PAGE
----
[I had read something about India as a cradle of races
and religions, and something had been said about the subject at one of our
meetings. I inquired further.]
What was said is true. India is the source from which is derived much of the
religious idea which pervades your faith. From India the chain has been
perpetuated through many nations of antiquity. The myths which have centred
round the plain truths of revelation owe their origin to India. The Messianic
legends date from the earliest days. Men have always pictured to themselves a
Saviour of their race, and the best record of your gradual growth is to be found
in tracing the early religious history of India. As the study of Indian lore
bears much on the scientific aspect of language which you have studied and
taught to others, so is the study of the religious aspect of Indian history in
the far, dim past, essential for yourself now. Direct your mind to it. We have
those with us who can aid you.
India, Persia, Egypt, Greece, Rome, Judea--of these and of God's dealings
with them in revealing the Divine Ideal as man has been able to grasp it, it
behoves you to know. You must learn how Djeminy and Veda Vyasa were the
predecessors of Socrates and Plato. You will be told of this by those who know,
and whose earth-life was spent at that epoch. But, first, you must labour to
gather up for yourself such knowledge as is stored up. That done, you will be
You must learn, too, from similar sources how that man in every age has felt
his need of a Saviour outside of himself, and how the legends that cluster round
these Messiahs repeat themselves from time to time. The mythic source from which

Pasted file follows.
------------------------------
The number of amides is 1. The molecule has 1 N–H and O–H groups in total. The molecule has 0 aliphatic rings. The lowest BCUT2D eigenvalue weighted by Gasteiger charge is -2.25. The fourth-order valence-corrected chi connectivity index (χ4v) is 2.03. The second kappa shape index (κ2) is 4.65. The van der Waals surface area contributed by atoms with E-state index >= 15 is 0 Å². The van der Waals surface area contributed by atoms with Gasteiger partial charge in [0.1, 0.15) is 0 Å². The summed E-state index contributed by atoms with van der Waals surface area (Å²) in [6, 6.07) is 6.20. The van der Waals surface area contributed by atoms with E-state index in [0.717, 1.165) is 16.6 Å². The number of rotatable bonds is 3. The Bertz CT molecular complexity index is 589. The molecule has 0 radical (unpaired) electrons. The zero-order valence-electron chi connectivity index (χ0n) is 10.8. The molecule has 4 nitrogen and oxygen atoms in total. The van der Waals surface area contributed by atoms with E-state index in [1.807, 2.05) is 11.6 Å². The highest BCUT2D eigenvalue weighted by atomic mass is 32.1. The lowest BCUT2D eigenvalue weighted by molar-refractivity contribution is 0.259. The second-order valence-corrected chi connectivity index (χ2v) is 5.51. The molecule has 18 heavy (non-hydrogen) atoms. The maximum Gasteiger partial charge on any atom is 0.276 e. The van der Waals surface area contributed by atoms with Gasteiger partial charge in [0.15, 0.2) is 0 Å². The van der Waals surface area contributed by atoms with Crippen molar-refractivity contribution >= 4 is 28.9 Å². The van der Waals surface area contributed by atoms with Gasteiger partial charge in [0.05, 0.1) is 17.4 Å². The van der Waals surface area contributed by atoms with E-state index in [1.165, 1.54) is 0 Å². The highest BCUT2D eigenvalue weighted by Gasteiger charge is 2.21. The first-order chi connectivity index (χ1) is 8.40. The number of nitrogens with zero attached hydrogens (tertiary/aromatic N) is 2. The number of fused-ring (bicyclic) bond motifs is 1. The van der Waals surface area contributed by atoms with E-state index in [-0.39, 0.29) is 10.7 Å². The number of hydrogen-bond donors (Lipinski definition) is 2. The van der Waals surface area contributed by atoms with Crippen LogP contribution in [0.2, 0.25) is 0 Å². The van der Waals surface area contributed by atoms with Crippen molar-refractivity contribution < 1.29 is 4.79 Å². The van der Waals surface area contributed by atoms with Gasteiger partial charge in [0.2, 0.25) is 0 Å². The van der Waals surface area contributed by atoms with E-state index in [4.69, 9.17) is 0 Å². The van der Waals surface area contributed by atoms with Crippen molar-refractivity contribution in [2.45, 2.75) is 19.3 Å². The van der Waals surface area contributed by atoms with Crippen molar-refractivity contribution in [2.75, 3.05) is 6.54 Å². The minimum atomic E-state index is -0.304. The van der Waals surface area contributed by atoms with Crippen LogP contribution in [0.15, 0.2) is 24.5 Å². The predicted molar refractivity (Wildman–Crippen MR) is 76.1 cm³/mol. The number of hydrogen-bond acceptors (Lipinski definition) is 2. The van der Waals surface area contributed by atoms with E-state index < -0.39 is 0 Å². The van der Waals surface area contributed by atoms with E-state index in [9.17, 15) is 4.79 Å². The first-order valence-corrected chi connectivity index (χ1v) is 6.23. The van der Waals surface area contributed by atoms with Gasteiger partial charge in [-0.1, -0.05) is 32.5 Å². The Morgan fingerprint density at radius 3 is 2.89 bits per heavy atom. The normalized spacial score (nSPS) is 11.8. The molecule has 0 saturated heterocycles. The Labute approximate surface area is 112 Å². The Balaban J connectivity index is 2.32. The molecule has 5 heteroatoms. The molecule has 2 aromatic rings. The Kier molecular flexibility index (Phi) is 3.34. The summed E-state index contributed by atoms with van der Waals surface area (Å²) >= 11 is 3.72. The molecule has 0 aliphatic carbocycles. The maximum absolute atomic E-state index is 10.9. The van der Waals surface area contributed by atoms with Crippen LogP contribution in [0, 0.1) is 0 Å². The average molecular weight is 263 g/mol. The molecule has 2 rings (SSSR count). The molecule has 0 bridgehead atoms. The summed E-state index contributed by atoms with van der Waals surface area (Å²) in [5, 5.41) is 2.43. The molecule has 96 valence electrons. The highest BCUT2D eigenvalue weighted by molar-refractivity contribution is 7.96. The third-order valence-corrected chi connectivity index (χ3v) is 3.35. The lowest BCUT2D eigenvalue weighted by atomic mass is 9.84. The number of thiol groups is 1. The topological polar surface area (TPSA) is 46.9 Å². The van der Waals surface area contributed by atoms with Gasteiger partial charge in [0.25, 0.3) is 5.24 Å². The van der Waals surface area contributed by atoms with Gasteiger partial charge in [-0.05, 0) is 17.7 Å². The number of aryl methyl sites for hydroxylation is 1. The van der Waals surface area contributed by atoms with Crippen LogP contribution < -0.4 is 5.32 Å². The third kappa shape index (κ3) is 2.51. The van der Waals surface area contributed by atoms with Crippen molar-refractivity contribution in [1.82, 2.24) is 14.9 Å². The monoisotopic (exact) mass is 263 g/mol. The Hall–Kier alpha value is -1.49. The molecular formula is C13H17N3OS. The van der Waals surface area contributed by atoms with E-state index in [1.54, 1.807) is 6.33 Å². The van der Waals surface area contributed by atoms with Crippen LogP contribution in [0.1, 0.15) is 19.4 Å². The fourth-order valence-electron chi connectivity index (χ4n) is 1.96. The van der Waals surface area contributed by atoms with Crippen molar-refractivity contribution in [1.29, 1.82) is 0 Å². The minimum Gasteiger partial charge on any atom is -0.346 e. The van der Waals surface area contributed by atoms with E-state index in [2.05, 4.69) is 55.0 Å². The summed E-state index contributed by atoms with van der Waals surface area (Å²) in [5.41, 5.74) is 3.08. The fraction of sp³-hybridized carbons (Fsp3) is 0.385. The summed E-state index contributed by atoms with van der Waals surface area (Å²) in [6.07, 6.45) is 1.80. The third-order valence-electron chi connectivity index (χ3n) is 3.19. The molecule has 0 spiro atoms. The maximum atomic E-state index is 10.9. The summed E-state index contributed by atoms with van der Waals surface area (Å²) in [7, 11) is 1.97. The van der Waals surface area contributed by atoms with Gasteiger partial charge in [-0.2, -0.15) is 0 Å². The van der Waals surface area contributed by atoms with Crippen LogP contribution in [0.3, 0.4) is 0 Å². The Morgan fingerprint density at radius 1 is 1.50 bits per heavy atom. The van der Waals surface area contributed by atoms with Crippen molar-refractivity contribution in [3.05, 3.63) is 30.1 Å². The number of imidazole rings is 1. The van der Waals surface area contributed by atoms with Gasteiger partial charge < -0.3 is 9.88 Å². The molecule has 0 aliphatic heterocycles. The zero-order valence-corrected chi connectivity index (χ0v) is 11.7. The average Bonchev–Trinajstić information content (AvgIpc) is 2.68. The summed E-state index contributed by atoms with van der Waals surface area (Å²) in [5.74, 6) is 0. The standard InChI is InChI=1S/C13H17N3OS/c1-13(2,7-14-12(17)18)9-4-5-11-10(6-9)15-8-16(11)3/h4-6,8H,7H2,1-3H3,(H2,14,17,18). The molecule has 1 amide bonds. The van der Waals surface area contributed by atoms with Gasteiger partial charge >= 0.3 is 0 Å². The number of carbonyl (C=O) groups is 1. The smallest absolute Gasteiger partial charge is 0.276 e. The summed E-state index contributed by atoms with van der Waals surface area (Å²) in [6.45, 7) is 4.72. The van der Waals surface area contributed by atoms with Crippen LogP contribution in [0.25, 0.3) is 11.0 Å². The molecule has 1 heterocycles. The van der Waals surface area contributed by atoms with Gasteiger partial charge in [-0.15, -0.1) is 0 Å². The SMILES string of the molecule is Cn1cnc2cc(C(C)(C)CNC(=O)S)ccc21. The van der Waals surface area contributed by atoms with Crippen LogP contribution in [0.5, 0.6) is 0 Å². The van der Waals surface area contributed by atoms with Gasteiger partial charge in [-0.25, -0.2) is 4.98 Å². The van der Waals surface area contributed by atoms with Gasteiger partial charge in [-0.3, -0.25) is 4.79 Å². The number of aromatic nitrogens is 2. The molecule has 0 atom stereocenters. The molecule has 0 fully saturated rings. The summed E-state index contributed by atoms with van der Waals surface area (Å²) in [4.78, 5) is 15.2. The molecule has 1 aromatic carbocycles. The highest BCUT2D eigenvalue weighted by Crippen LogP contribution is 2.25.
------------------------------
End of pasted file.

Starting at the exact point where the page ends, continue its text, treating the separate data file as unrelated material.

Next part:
many a legend sprang you will find in the story of Chrishna, the miraculous son
of the pure virgin Devaki. Hence you will get light on subjects yet dark to you.
This is the special information of which we spoke long ago, but which the
peculiar attitude of your mind, combined with its blank ignorance on these
subjects, compelled us to withhold.
We have still much to clear away before we can build safely. There is much in
the mere outlines that will be strange to you, and you must be familiarised with
them before we can go into detail. You must know that Egypt, Persia, Greece,
Rome, the great kingdoms of the world, owed their philosophy and religion very
largely to India. Manou, the great Indian reformer and teacher, reappears as the
Manes of Egypt, the Minos of Greece, the Moses of Hebrew story. The name is
impersonal, and is the appellative "man" in its simplest form. The great
pioneers of truth to their respective peoples were called, by emphatic eminence,
"The Man." They were to their fellows the highest embodiment of human power,
dignity, and knowledge.
Manou of India was a learned and erudite scholar, a profound student of
philosophy, more than three thousand years before the Christ was born among you.
Nay, he in his turn was but a late reformer compared with those whose words are
written in the ancient commentaries which belong to venerable Brahminical lore
thousands of years before Manou expounded philosophically the mysteries of God,
of creation, and of man's destiny.
To him Zarathustra, or Zoroaster, owed whatever of truth he taught of old in
Persia. All the sublimest conceptions of God date from him. The influence of
India on all ancient races, in legislation, in theology, in philosophy, in
science, is as surely proven to you as the fact that the language which you use
is the same tongue as that spoken by Manou himself. The adulterations of modern
times have so changed it that you can hardly trace the resemblance, yet your
learned philologists will tell you that it is the same. The religions of the
world bear to a superficial eye no apparent identity with the ideas which are
enshrined in Brahminical lore, yet they are derived frequently from those
primitive teachings which Manou systemised, which Manes naturalised in Egypt,
and which Moses introduced among the Hebrews.